Payoff: IHS Acquires ESS

by francine Hardaway on September 20, 2009

Yes, I know it sounds like a bunch of initials to you. But to me, to CEO Robert Johnson, and to Robert's wonderful group of long-time employees at ESS, it's a gift. You see, we've all cashed out at last. The acquisition press release  tells, as usual, almost nothing of the back story, because the acquiring company is public and it only cares that it has

acquired a leading provider of environmental, health and safety (EHS) and crisis management software for enterprise sustainability, for approximately $59 million, net of cash acquired. The purchase price represents about three times revenue and a high single-digit multiple of forward adjusted EBITDA (Earnings Before Interest, Taxes, Depreciation and Amortization).

“With this acquisition, our worldwide customers have access to best-in-class products and services from IHS that meet their growing need to manage environmental, climate change and compliance issues – all from a single provider,” said IHS Chairman and Chief Executive Officer Jerre Stead.

Bu in this case, it's more than true. I don't know Jerre Stead, but he's one lucky guy.

I met Robert Johnson in 1999. He had founded a small company, Environmental Support Solutions. His goal: to help companies manage the refrigerants they were using. He had a strong concern for the environment even then, and legislation was being passed to limit VOCS. He wasn't a geek, so he hired someone to write some software, put it on a floppy disk, and he mailed  it to customers.

When I met him, he had a small, dark office in Mesa Arizona, but he soon convinced me of his vision. He could only pay me $1000 a month for PR. I did it anyway. Coming out of Intel, I was searching for a product with meaning and purpose, and an enterpreneur who wanted to change the world.  Robert wanted to save the planet.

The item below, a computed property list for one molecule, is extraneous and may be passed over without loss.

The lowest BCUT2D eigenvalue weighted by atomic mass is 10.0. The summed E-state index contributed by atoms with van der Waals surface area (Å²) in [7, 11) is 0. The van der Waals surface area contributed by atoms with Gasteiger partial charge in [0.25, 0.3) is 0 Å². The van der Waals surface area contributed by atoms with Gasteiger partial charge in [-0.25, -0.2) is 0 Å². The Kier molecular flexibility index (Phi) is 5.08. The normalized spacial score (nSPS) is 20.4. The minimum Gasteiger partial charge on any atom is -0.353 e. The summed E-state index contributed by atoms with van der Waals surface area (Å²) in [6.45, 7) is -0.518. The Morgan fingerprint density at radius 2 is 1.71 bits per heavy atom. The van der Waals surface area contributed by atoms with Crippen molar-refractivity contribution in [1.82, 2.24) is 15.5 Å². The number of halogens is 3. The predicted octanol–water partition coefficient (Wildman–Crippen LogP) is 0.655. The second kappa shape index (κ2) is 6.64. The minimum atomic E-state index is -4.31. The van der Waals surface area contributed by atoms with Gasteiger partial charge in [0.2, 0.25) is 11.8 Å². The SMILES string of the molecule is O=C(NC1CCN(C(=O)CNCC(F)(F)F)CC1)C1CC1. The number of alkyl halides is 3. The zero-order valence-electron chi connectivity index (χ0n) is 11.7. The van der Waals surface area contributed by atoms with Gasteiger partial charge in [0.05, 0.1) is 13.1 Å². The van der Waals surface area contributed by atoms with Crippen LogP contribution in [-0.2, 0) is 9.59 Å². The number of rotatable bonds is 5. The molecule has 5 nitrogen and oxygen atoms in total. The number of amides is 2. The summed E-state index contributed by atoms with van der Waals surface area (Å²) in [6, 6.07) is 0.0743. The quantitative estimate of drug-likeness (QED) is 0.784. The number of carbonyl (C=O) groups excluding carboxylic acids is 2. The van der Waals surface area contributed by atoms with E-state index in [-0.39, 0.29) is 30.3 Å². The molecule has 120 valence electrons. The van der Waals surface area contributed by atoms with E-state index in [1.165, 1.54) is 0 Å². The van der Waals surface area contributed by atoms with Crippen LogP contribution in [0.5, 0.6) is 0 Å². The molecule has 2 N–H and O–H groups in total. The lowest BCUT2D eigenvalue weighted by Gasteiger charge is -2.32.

From the beginning, Robert was a visionary.  He's a high strung, very intense guy, and he saw the internet's potential impact clearly. He was ahead of his customers in online access to his products, in CRM, which he bought as soon as he found out it existed, and in platform development. His first foray outside refrigerant management was indoor air quality management.

Robert decided he wanted to acquire other mom and pop environmental software companies in other niches, like crisis management, health and safety, Of course he couldn't afford to do that without outside money.

I soon fell in love with his vision and became more than a PR person.  I actually introducted him to his first investors, friends of mine who were looking for something other than real estate to try. (They stuck with him until the payout, by the way.)

When they came in to the deal, I also became an investor, compensated for putting the deal together  in shares of ESS. Soon after, the dot com bust came, Robert was saddled with the overhead of a half dozen acquisitions that weren't really integrated into the company, and he was forced to "lay me off" in the PR department. We had a pretty tough couple of years.

But I never went away. I continued to help, advise, wish him well, and be his friend, believing in his vision, which I had first seen ten years earlier on a white board in Mesa.

And when he had the opportunity (more than one) to sell the company, he took the offer that assured him none of his long-time employees would be let go and everyone would get not restricted stock, but immediate cash. Many people who have been with Robert since the beginning just got proof of his gratitude.

What a brilliant man.  And what a sweetie.

Posted via email from Not Really Stealthmode

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